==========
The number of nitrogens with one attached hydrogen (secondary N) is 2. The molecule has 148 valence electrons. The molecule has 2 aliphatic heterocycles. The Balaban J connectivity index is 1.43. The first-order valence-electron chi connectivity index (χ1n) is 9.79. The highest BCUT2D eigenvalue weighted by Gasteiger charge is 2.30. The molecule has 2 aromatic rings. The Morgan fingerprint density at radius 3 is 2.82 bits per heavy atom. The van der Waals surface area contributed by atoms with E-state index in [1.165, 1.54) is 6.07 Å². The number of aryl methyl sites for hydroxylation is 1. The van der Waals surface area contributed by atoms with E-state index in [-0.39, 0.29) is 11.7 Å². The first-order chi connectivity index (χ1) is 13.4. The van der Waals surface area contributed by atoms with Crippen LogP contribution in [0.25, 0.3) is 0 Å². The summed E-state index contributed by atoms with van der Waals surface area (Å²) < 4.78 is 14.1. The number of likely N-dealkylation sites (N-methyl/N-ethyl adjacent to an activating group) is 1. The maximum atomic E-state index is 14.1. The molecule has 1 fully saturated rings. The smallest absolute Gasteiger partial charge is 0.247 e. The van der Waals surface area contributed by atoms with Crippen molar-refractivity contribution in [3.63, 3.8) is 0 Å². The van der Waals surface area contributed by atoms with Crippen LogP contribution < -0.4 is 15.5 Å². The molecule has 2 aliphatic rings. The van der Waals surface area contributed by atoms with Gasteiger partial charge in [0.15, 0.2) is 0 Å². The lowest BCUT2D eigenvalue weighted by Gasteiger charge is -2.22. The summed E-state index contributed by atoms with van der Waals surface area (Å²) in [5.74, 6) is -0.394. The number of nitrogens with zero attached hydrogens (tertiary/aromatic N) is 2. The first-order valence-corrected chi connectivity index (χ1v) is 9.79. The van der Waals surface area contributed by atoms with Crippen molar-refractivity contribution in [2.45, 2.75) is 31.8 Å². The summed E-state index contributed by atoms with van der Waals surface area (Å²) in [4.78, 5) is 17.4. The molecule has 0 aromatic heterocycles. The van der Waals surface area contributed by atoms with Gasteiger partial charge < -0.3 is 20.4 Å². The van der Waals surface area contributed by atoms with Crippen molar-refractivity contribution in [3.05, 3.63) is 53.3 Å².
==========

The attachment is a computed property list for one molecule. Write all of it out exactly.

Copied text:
The number of nitrogens with one attached hydrogen (secondary N) is 2. The molecule has 148 valence electrons. The molecule has 2 aliphatic heterocycles. The Balaban J connectivity index is 1.43. The first-order valence-electron chi connectivity index (χ1n) is 9.79. The highest BCUT2D eigenvalue weighted by Gasteiger charge is 2.30. The molecule has 2 aromatic rings. The Morgan fingerprint density at radius 3 is 2.82 bits per heavy atom. The van der Waals surface area contributed by atoms with E-state index in [1.165, 1.54) is 6.07 Å². The number of aryl methyl sites for hydroxylation is 1. The van der Waals surface area contributed by atoms with E-state index in [-0.39, 0.29) is 11.7 Å². The first-order chi connectivity index (χ1) is 13.4. The van der Waals surface area contributed by atoms with Crippen LogP contribution in [0.25, 0.3) is 0 Å². The summed E-state index contributed by atoms with van der Waals surface area (Å²) < 4.78 is 14.1. The number of likely N-dealkylation sites (N-methyl/N-ethyl adjacent to an activating group) is 1. The maximum atomic E-state index is 14.1. The molecule has 1 fully saturated rings. The smallest absolute Gasteiger partial charge is 0.247 e. The van der Waals surface area contributed by atoms with Crippen molar-refractivity contribution in [3.63, 3.8) is 0 Å². The van der Waals surface area contributed by atoms with Crippen LogP contribution < -0.4 is 15.5 Å². The molecule has 2 aliphatic rings. The van der Waals surface area contributed by atoms with Gasteiger partial charge in [0.15, 0.2) is 0 Å². The lowest BCUT2D eigenvalue weighted by Gasteiger charge is -2.22. The summed E-state index contributed by atoms with van der Waals surface area (Å²) in [5.74, 6) is -0.394. The number of nitrogens with zero attached hydrogens (tertiary/aromatic N) is 2. The first-order valence-corrected chi connectivity index (χ1v) is 9.79. The van der Waals surface area contributed by atoms with Crippen molar-refractivity contribution in [2.45, 2.75) is 31.8 Å². The summed E-state index contributed by atoms with van der Waals surface area (Å²) in [4.78, 5) is 17.4. The molecule has 0 aromatic heterocycles. The van der Waals surface area contributed by atoms with Gasteiger partial charge < -0.3 is 20.4 Å². The van der Waals surface area contributed by atoms with Crippen molar-refractivity contribution in [3.05, 3.63) is 53.3 Å².